So I decided to tackle designing a pattern on my own. I’d already made the crocheted “Ladylike Lace Gloves” for myself and my sister, so I sort of had an idea of how to go about it. Just in case, I studied the techniques for the thumb hole again in both the crocheted pattern and the knitted “Hurry Up Spring Armwarmers” and then began.

I used worsted weight acrylic yarn and four size 7 double pointed knitting needles. My pattern’s below and I’ve posted it on Ravelry. Adjust the needle sizes, yarn and number of cast on stitches to fit for your man’s hands. Chris’ hands, I suppose, are medium-sized man hands.

Hubby’s fingerless mitts
By: E.A. Seagraves
(Credit for the thumb technique goes to Renée Rigdon.)

Materials:
(4) size 7 (4.5 mm) double pointed needles
left over worsted weight yarn (medium weight/4)

Special abbreviations:
pm = place a stitch marker on the needle after the last stitch knitted
sm = slip stitch marker from one needle to the next
M1 = make one stitch, Insert the left needle under the loop between the stitch just knitted and the next. Pull up a loop and knit into it, creating one stitch.

Directions: (medium-sized man hands)

CO 36 stitches, placing 12 stitches on each of three needles. With fourth needle begin knitting:

Row 1-40 (or the length you want): K4, P4 around

Left Hand:
Row 41: (K4, P4) across 2 needles. On Needle 3, K3, place marker (pm), M1, pm, K1, P4, K4

Row 42: (K4, P4) across 2 needles. On Needle 3, K3, slip marker (sm), M1, K1, M1, sm, K1, P4, K4

Rows 43-47: *(K4, P4) across 2 needles. On Needle 3, K3, sm, between markers knit in front and back of the first stitch creating two stitches, knit across until one stitch left between markers, knit in front and back of the last stitch, sm, K1, P4, K4 (Repeat from * around until 13 stitches total between markers.)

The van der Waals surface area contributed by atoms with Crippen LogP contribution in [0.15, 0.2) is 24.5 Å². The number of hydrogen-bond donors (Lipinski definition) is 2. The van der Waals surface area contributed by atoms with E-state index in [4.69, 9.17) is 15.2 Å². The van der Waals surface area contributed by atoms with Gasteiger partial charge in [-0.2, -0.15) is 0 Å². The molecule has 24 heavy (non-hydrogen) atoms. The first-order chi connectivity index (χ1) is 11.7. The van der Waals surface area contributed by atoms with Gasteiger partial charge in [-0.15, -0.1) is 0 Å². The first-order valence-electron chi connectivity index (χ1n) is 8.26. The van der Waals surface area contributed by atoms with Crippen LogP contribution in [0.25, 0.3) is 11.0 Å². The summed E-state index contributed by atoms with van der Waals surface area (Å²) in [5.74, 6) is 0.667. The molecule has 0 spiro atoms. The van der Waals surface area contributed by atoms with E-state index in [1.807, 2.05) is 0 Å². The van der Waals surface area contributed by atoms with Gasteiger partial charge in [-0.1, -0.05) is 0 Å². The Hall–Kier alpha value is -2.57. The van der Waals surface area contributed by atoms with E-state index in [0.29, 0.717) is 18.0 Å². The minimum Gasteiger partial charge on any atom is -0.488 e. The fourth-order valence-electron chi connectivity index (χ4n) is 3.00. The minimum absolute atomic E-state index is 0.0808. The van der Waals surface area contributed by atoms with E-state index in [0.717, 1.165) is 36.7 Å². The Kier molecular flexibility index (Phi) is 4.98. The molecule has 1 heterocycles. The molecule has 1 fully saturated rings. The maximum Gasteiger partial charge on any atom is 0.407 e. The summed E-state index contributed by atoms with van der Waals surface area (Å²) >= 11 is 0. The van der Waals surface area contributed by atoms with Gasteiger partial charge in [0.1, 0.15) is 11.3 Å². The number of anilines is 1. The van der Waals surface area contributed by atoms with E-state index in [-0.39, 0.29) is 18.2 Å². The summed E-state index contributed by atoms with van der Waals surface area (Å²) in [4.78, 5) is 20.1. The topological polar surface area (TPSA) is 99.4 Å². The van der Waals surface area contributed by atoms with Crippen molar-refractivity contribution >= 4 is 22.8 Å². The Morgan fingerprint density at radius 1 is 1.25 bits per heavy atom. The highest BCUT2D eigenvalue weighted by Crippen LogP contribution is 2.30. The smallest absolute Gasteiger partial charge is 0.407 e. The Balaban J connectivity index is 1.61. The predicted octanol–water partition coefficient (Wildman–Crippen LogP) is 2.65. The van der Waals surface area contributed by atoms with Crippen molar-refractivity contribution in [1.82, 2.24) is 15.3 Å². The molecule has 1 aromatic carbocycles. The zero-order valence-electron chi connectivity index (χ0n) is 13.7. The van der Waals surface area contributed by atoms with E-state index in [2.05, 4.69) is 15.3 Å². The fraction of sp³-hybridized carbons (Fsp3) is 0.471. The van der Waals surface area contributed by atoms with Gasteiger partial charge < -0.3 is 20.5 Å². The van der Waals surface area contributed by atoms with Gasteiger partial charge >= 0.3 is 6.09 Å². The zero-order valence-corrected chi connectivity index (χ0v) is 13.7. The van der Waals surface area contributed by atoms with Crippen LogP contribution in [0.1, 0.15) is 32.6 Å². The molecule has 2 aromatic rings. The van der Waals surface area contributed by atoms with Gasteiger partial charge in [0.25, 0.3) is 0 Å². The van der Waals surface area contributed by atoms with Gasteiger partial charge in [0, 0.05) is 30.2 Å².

Palm: Rows 48-61: Slip 13 stitches onto a stitch holder. Then continue K4, P4 around (minus the 13 stitches) for 14 rows. Bind off and weave in ends.

Thumb: Rows 48-54: Divide 13 stitches evenly on three needles, such as 4 stitches on Needles 1 and 2 and 5 stitches on Needle 3. Knit around 7 times. Bind off and weave in ends, using the yarn tails to sew any holes left around and between the thumb and palm. (I had holes below and above the thumb.)

Right Hand:
Row 41: On Needle 1, K4, P4, K3, pm, M1, pm, K1. On Needles 2 and 3, P4, K4 around.

Row 42: On Needle 1, K4, P4, K3, sm, M1, K1, M1, sm, K1. On Needles 2 and 3, P4, K4 around.

Row 43-47: *On Needle 1, K4, P4, K3, sm, between markers knit in front and back of the first stitch creating two stitches, knit across until one stitch left between markers, knit in front and back of the last stitch, sm, K1. On Needles 2 and 3, P4, K4 across. (Repeat from * around until 13 stitches total between markers.)

Palm: Rows 48-61: Slip 13 stitches onto a stitch holder. Then continue K4, P4 around (minus the 13 stitches) for 14 rows. Bind off and weave in ends.

Thumb: Rows 48-54: Divide 13 stitches evenly on three needles, such as 4 stitches on Needles 1 and 2 and 5 stitches on Needle 3. Knit around 7 times. Bind off and weave in ends, using the yarn tails to sew any holes left around and between the thumb and palm. (I had holes below and above the thumb.)